Take it or leave it: Will anyone accept a qualifying offer?
Thirteen players were tendered qualifying offers this offseason. Last year all nine players declined their qualifying offers. Are we in for more of the same?
Last offseason was the first one under the new collective bargaining agreement, meaning it was our first foray into the qualifying offer business. Nine players were tendered qualifying offers and all nine declined them.
This time around, there were 13 players extended qualifying offers, which means they can accept a one-year, $14.1 million offer to remain with the team they played for in 2013. If they refuse, they will hit free agency with draft compensation attached to them. That is, if a team drafting 1-10 in this coming June's draft signs one of these players, said team will lose a second-round pick. If a team drafting after the top 10 signs one of the players, it will lose a first-rounder.
So the price of signing a non-star to a decent-sized deal could be pretty steep. The compensation factor definitely hurts the value of a few free agents. Last season, for example, we saw Michael Bourn hang pretty late into the spring unsigned before landing a four-year, $48 million deal. He entered the offseason with aspirations of a nine-figure deal. Kyle Lohse didn't even sign until the middle of March and after the disaster that was the Brewers' 2013 season, they may already regret the deal.
With that in mind, will the landscape change this time around for a few of the lesser names?
First things first, the following guys turning down the offer are absolute no-brainers: Robinson Cano, Jacoby Ellsbury, Shin-Soo Choo, Brian McCann, Ervin Santana. There's no reason to even discuss them.
As for the rest, let's take a look with "take it" (the qualifying offer, that is) or "leave it."
Ubaldo Jimenez: After a real strong finish to the 2013 seasons, teams are having visions of 2010 Ubaldo, meaning he'll get four years and at least $60 million, according to estimates (via Jon Heyman). Leave it.
Curtis Granderson: Granderson is coming off a fluky injury-plagued season, but he's far from old and still has good-to-great power. It's also a weak free-agent class overall and Heyman's estimates have him getting at least three years and $45 million. Leave it.
Carlos Beltran: He's aging quite well, so the chances he gets more than one year are very high. He may not make $14.1 million per season, but more years means more money in the long run. Contenders won't mind coughing up a draft pick for him, given his career postseason track record. Leave it.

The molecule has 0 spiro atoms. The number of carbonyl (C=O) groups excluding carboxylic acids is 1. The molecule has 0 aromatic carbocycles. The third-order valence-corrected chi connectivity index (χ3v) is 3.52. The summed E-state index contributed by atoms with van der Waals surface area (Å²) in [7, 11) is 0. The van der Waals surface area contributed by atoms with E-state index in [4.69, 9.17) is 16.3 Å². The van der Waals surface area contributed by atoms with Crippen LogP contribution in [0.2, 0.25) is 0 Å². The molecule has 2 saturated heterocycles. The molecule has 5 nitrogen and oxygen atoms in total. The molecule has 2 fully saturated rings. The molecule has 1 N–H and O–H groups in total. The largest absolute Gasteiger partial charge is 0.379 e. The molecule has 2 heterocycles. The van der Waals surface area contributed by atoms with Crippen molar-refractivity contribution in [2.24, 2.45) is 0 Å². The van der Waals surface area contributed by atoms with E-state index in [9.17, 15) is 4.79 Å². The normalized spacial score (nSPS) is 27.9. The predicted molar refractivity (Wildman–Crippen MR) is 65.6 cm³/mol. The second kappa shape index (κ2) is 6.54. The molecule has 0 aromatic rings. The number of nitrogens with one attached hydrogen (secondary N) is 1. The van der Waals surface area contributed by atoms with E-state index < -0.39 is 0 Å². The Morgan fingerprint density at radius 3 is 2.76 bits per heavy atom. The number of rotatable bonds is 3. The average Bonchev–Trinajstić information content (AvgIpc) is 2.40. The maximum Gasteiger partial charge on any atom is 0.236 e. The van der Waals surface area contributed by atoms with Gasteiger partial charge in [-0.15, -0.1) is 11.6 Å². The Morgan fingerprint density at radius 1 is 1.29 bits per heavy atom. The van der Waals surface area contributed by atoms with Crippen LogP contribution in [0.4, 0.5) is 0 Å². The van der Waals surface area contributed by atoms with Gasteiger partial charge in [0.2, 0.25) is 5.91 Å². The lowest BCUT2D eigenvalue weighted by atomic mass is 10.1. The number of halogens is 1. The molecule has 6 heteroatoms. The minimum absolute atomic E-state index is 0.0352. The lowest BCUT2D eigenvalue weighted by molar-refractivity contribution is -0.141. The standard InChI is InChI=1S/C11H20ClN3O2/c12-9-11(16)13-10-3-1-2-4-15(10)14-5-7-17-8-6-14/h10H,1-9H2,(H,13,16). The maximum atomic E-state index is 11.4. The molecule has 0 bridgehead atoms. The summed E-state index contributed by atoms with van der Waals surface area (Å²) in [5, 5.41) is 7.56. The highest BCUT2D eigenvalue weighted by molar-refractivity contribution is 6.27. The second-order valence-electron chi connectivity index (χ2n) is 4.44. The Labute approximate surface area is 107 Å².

Mike Napoli: He was set to get three years and $39 million last season before his medical exam showed a hip problem. He produced through the hip problem this season, so he's probably due something similar. Leave it.
Stephen Drew: Our first actually tricky one. Will Drew definitely get a deal worth more than one year, $14.1 million? Upon first glance, I thought he should at least consider taking it, but there are several contenders who could use a shortstop (Cardinals, for one, and the Red Sox probably want him back at least for one year). Heyman's estimates have Drew getting at least two years and $25 million. Leave it.
Kendrys Morales: Here is this year's version of Lohse, if I had to wager on it. Morales is limited in the field and really needs to serve as a DH at least half the time, if not more. Defense is just becoming too much of a focus to put a guy at first full time who can't move well. He has power and teams love that -- as well they should, with offense on the decline -- but his market is limited to only AL teams who don't care about losing a draft pick for a guy who hit .277/.336/.449 (123 OPS+) with 23 homers last year and can't field. He would put up better numbers once escaping from Safeco Field (it still suppresses homers, even with the fences moved in), in all likelihood, but he doesn't seem overly valuable (2.7 WAR last year). Heyman's estimates say a three-year deal is possible, but the GM guessed Morales would take the qualifying offer. Since Scott Boras is Morales' agent, I think he'll leave it. Honestly, though, shouldn't he just take it? Seems like a risk.
Nelson Cruz: Here's what Heyman had on Cruz:
Interestingly, our agent thinks he grabs the qualifying offer and starts over. The GM and I see some teams looking past his PED suspension to see a consistent power producer. Agent: 1 year, $14.1M (takes qualifying offer). GM: 4 years, $60M. Me: 4 years, $64M.
I agree with both Jon and the GM. Cruz will get a good offer from several teams. He's fine to leave it.
Hiroki Kuroda: He's 38 and coming off a season where he was excellent for a while and then posted a 6.56 ERA in his final eight starts. In 2012 he had a 3.04 ERA entering September and then had a 4.71 ERA in the final month. At his age, is he tiring down the stretch? It's a legitimate question. Multiple reports have suggested Kuroda might return to Japan. If he doesn't, he's likely to get around the one-year, $14.1 million qualifying offer. He might get a bit more from the Yankees and they're probably going to do what it takes to keep him. With the threat of bolting the country teamed with Yankee desperation, that's enough to leave it.
So there we have it. The qualifying offer system essentially is just taking draft picks away from teams that sign free agents, because I think every single player is going to turn down his qualifying offer. Again.
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